1. Trees and shrubs occurring in clumps 2. Observations about tree form and shape 3. Catkins 4. Differentiating the maples 5. Mnemonics
1. Trees and shrubs occurring in clumps
  • Buckthorn, European
  • Buckthorn, Glossy
  • Dogwood, Red osier
  • Dogwood, Round-leaved
  • Forsythia
  • Honeysuckle, Fly
  • Honeysuckle, Tartarian
  • Lilac
  • Maple, Amur
  • Mock-orange
  • Nannyberry
  • Pea tree
  • Sumac, Staghorn
    2. Observations about tree form and shape hallowe'en = oak sudden direction changes, short, offering things = apple, fruit waiter carrying trays on palms of hands = white pine downcast spruce = Norway spruce classic elm shape = elm, sometimes maple bark is messy, shreddy, dark and lighter, in clumps = honeysuckle green-yellow flowers everywhere in late April = Norway maple old keys still on tree = Manitoba maple, Amur maple, ash old leaves still on tree = beech, ironwood, oak needs a haircut = purpleleaf sandcherry explosions of pink on many Ottawa trees in May = flowering crabapple trees recently planted by the city with a protecting circle around the base = Japanese lilac trees lining the W side of the Bank St Bridge = austrian pine, honeysuckle, amur maple near QE Dr
    3a. Trees with dense long pendulous catkins
  • White birch
  • European birch
  • Ironwood - (sometimes short?)
  • Eastern cottonwood
  • Hazel 3b. Trees with less dense, usually shorter catkins
  • Willow
  • Weeping willow
  • Red oak
  • Bur oak
  • English oak
  • White oak
  • Trembling aspen and other poplars
    4. Differentiating the maples Differentiating the maples by leaf: see leaf identification section. Differentiating the maples by fruit (keys, seeds) The keys can help differentiate.
  • Manitoba maple have long hanging sets of keys. They are very small and a dark red. They appear in May. They often hang on the tree all winter. If not, their long hair-like strands of stems can be seen in winter. Manitoba maple trees are one sex or the other only, so keys appear only on the seed-bearing trees.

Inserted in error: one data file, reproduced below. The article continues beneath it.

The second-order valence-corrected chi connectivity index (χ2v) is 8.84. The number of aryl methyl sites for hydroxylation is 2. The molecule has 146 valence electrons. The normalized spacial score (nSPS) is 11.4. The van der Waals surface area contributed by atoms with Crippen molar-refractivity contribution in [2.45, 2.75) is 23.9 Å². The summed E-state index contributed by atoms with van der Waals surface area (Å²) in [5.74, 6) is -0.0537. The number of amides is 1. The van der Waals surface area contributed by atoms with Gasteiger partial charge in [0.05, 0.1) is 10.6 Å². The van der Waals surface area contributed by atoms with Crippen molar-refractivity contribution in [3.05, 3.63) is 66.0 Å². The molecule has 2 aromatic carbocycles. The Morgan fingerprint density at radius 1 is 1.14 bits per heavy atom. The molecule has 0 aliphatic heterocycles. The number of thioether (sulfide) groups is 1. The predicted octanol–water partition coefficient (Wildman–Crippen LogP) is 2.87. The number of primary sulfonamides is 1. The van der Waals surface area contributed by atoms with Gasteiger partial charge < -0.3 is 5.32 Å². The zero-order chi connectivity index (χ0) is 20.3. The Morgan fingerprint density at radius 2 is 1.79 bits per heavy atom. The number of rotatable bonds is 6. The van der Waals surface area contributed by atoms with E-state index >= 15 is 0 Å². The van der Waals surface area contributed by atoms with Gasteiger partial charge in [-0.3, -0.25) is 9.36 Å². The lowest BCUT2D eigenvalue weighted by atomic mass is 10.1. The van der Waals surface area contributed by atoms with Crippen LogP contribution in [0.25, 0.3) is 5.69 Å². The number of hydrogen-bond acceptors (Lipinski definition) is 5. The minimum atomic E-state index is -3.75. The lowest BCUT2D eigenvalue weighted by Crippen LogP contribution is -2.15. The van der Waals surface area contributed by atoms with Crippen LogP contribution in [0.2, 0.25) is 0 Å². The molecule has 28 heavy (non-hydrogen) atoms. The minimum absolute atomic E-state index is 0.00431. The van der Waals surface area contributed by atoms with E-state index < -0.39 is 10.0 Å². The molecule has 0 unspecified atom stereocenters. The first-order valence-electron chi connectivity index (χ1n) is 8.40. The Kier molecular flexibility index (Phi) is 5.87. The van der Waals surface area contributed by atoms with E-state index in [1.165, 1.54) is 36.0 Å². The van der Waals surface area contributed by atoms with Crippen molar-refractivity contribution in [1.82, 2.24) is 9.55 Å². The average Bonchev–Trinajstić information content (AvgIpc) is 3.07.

• Sugar maple appear to be big keys, with bulging seed cases, set up in a dense row along a branch. I saw them first May 16.
  • Silver maple keys first observed in 2008 on May 18. Tight clusters, not hanging, fairly large Fallen keys can help differentiate. Where you see lots of them on the street, look around to see what tree they came from. Differentiating the tall maples at the start of April, from a distance (1) Are there very big blocks of flower buds visible from a distance? Silver maple or red maple Both have red to reddish brown buds. Silver maple have bigger buds. Red maple buds can look more like rings at the end of the branch. Sometimes on a cloudy day, Manitoba maple buds can look like red maple flower buds from a distance. Look for the leaning, scraggly, usually not so tall form of Manitoba maple. Up close, the buds are very different. (2) If there are no prominent buds at all, are there prominent single brown buds, especially terminal buds, visible from a short distance, and angular old fruit stems, about 4-5 to a unit? If so, that is Norway maple or one of its varieties, Schwedler or Crimson king. (3) If not, are there only small pointy buds visible from fairly close? That is sugar maple. They can have old fruit stems that seem a little shorter than those of Norway maple.
    5. Mnemonics Opposite-leaved trees and shrubs: MANH(an)DLE-BBCCET = maple, ash, nannyberry (viburnums), honeysuckle, dogwood, lilac, elder and elderberry, buckthorn, buttonbush, catalpa, clematis, trumpet-creeper Note: those which have compound leaves are the vowels, plus T, or TEA Alternate compound-leaved trees and shrubs: BL(e)MISH: sumac, hickory, locust, pea-tree, mountain ash, butternut (and black walnut) (The "I" is really a "P")
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